|Publication number||US5677962 A|
|Application number||US 08/588,442|
|Publication date||Oct 14, 1997|
|Filing date||Jan 18, 1996|
|Priority date||Jan 26, 1995|
|Publication number||08588442, 588442, US 5677962 A, US 5677962A, US-A-5677962, US5677962 A, US5677962A|
|Inventors||Simon Irving Harrison, Paul Anthony Frindle|
|Original Assignee||Sony Corporation, Sony United Kingdom Limited|
|Export Citation||BiBTeX, EndNote, RefMan|
|Patent Citations (6), Referenced by (45), Classifications (11), Legal Events (4)|
|External Links: USPTO, USPTO Assignment, Espacenet|
1. Field of the Invention
This invention relates to amplifiers, and more particularly to variable gain amplifiers associated with or including analogue-to-digital converters.
2. Description of the Prior Art
Analogue-to-digital (A/D) converters are used to convert analogue input signals (such as an analogue audio signal) into digital output signals for subsequent digital processing. One example of the use of A/D converters is at the channel inputs of a digital audio mixing console.
It is possible to adjust the level of the digital signal output by an A/D converter by processing carried out in the digital domain. Put simply, it is merely necessary to multiply the digital output of the A/D converter by a gain coefficient, which may be less than or greater than unity (in this regard, the single term "amplify" is used in this document for simplicity, even if the "amplifier's"gain is less than unity).
However, the use of A/D converters in this way, and in particular this method of level adjustment, relies on the level of the input analogue signal being reasonably well matched to the signal levels expected by the input stage of the A/D converter. If the level of the analogue signal is too high then clipping can occur. Conversely, if the analogue signal level is too low, then the A/D conversion process can suffer from excessive quantising noise.
This latter problem is a significant danger when analogue signals from microphones are being supplied to an A/D converter. This is because the output signal level from a microphone tends to be very low in comparison to, say, the line output from an electronic musical instrument or tape recorder. Accordingly, an analogue pre-amplifier is often used to increase the microphone's analogue signal level before that signal is supplied to the input stage of the A/D converter.
FIG. 1 of the accompanying drawings illustrates the previously proposed arrangement described above, which forms part of a channel input stage of a digital audio mixing console 100. A microphone 10 supplies a low-level analogue signal to an analogue amplifier 20. The analogue amplifier's output signal is passed to the input of an A/D converter 30, which converts the analogue signal into a corresponding digital audio signal. The level of the digital audio signal may then be varied by a digital amplifier 40, which is basically a multiplier as described above. The analogue amplifier 20 and the digital amplifier 40 both operate under the control of a user-operable gain control device 50 which, in this example, forms a part of the digital audio mixing console 100, and which supplies a "required gain" control signal to a gain controller 60.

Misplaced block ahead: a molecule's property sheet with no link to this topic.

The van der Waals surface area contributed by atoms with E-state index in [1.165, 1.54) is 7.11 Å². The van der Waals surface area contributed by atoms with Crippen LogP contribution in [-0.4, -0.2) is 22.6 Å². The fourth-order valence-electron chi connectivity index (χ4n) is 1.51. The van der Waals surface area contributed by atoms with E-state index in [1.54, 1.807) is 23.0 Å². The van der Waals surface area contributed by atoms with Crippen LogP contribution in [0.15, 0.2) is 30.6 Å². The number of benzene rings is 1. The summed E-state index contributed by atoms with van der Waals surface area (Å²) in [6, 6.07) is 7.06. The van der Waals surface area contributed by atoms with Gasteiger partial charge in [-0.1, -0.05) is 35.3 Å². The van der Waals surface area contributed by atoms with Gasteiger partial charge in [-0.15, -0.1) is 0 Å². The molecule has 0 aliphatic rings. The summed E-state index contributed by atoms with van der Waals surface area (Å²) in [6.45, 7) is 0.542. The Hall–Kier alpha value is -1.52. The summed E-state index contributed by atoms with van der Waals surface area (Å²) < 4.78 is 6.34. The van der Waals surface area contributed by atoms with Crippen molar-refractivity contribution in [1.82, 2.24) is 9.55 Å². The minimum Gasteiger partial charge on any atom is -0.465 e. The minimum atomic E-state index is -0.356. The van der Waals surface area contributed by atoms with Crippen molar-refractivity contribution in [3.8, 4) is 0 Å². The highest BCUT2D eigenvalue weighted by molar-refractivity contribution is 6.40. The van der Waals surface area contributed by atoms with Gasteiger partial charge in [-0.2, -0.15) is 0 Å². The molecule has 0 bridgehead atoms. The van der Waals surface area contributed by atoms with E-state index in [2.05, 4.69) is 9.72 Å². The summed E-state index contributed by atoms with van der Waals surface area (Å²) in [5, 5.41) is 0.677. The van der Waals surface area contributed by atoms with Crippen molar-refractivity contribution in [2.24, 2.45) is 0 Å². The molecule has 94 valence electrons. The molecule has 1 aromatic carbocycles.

The gain of the analogue amplifier 20 is adjustable only in discrete (6 decibel (dB)) steps, and so this amplifier serves to ensure that the signal level supplied to the A/D converter 30 is broadly correct to avoid excessive clipping or quantising noise. Finer gain adjustment is made using the digital amplifier 40, which has a variable gain over a range of at least 0-6 dB. In this way, any required gain value can be achieved by the gain controller 60 setting the gain of the analogue amplifier to the next lowest 6 dB step, and then providing up to 6 dB of additional gain using the digital amplifier 40, so that the combined effect of the analogue and digital amplifiers provides the required gain.
A problem can arise with the arrangement described above, because the gain of digital amplifiers generally changes more quickly than the gain of switched-gain analogue amplifiers. This problem will now be described in more detail with reference to FIGS. 2 and 3 of the accompanying drawings.
FIG. 2 is a schematic graph illustrating a desired gain adjustment 110 (i.e. the gain set by the user on the control 50 and represented by the "required gain" signal in FIG. 1), the gain variation 120 of the digital amplifier 40, the gain variation 130 of the analogue amplifier 20, and the resulting overall gain 140 of the combination of the digital and analogue amplifiers.
As the required gain 110 increases, the analogue amplifier's gain 130 initially remains constant and only the digital amplifier's gain is increased. However, at a certain point 150 the digital amplifier's gain reaches its maximum (6 dB). At this point, therefore, the gain of the analogue amplifier is stepped up by 6 dB and the gain of the digital amplifier is stepped down to 0 dB, to start increasing from 0 dB again.
However, because the gain change of the analogue amplifier 20 is slower than that of the digital amplifier 40, there is a short period 160 (of maybe a few milliseconds) during which the digital amplifier's gain has been stepped down to 0 dB but the analogue amplifier's gain has not yet increased by the required 6 dB. During this short period there is therefore a transient cut or reduction 170 in the signal output by the digital amplifier 40.
FIG. 3 is similar to FIG. 2 but shows the situation when the required gain 110 is decreasing. As the required gain 110 decreases, it reaches a point 180 at which the digital amplifier's gain has reached its minimum of 0 dB. At this point, the gain of the analogue amplifier is switched down by a step of 6 dB, and the gain of the digital amplifier is stepped up, to start decreasing from 6 dB again.